China's post-Mao market transformation is one of the most dramatic and momentous events of our time. It has lifted hundreds of millions out of extreme poverty, freed one fifth of humanity from ideological radicalism, revived one of the oldest civilizations, and inspired all of us to explore the benevolence of the market.

Yet capitalism as currently practiced in China suffers a severe failing: the lack of a marketplace for ideas. China's market transformation flourished at the ground level without much help from Beijing—contrary to its leadership's claims. But the free flow of ideas has faltered. Until that changes, China will never reach its full potential.

At Mao Zedong's death in 1976, few, if any, could have foreseen that China, then one of the poorest and most isolated countries in the world, would become a dynamic market economy in just three decades. An added surprise is that all this happened under the auspices of the Chinese Communist Party, which was committed along the way to modernizing socialism.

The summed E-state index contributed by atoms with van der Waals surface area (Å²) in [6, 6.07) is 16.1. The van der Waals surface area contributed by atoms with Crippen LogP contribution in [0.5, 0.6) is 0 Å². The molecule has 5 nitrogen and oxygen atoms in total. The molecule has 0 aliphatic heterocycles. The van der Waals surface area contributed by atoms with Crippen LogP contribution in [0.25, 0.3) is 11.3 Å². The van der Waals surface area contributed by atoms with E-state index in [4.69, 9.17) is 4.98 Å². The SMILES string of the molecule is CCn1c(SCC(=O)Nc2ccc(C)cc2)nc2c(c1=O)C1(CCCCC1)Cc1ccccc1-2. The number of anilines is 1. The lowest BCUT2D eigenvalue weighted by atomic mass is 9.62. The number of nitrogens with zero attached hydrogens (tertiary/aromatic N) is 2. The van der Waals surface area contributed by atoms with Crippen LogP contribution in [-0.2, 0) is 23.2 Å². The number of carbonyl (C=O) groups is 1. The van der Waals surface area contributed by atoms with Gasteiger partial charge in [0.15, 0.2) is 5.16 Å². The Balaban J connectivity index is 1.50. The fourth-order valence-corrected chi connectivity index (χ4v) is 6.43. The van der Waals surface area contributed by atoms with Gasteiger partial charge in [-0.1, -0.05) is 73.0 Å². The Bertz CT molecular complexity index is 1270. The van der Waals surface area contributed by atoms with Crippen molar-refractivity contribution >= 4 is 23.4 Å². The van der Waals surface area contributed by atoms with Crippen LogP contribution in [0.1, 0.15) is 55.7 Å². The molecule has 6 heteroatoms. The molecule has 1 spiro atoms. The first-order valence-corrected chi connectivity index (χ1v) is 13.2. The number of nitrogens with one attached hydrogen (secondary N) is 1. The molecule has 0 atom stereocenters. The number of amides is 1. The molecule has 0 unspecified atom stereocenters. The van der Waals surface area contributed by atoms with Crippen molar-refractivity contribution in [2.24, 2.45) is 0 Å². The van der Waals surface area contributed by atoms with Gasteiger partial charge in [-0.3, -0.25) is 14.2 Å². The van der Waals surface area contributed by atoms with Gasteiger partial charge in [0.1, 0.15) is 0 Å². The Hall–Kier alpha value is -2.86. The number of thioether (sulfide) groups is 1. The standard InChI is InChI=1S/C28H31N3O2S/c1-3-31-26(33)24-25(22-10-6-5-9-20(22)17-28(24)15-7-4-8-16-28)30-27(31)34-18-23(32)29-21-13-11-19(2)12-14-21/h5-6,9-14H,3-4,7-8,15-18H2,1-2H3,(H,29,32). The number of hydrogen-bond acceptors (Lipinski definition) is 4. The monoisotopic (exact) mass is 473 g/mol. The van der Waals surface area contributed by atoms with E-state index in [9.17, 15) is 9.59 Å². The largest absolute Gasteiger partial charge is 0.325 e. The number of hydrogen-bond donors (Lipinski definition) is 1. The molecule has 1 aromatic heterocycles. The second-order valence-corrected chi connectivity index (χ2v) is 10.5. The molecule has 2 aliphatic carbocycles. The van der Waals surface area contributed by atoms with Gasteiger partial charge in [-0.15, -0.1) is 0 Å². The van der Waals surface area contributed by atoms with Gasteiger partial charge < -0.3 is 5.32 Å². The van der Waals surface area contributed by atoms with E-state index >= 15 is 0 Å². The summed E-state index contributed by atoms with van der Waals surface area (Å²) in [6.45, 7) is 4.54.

When China started reforming and opening up, it had little knowledge of the market economy. Mao's grandiose but disastrous policies had gravely impoverished the country materially and intellectually. China had been isolated from the West and cut off from its own traditions. With no blueprint, it had no choice but to work within the ruins of socialism, through tinkering and improvisation. This experimental approach was helped along the way by the resuscitation of the Confucian tradition of "seeking truth from facts."

China's road to capitalism was forged by two movements. One was orchestrated by Beijing; its self-proclaimed goal being to turn China into a "modern, powerful socialist country." The other, more important, one was the gross product of what we like to call "marginal revolutions." It involved a concatenation of grass-roots movements and local initiatives.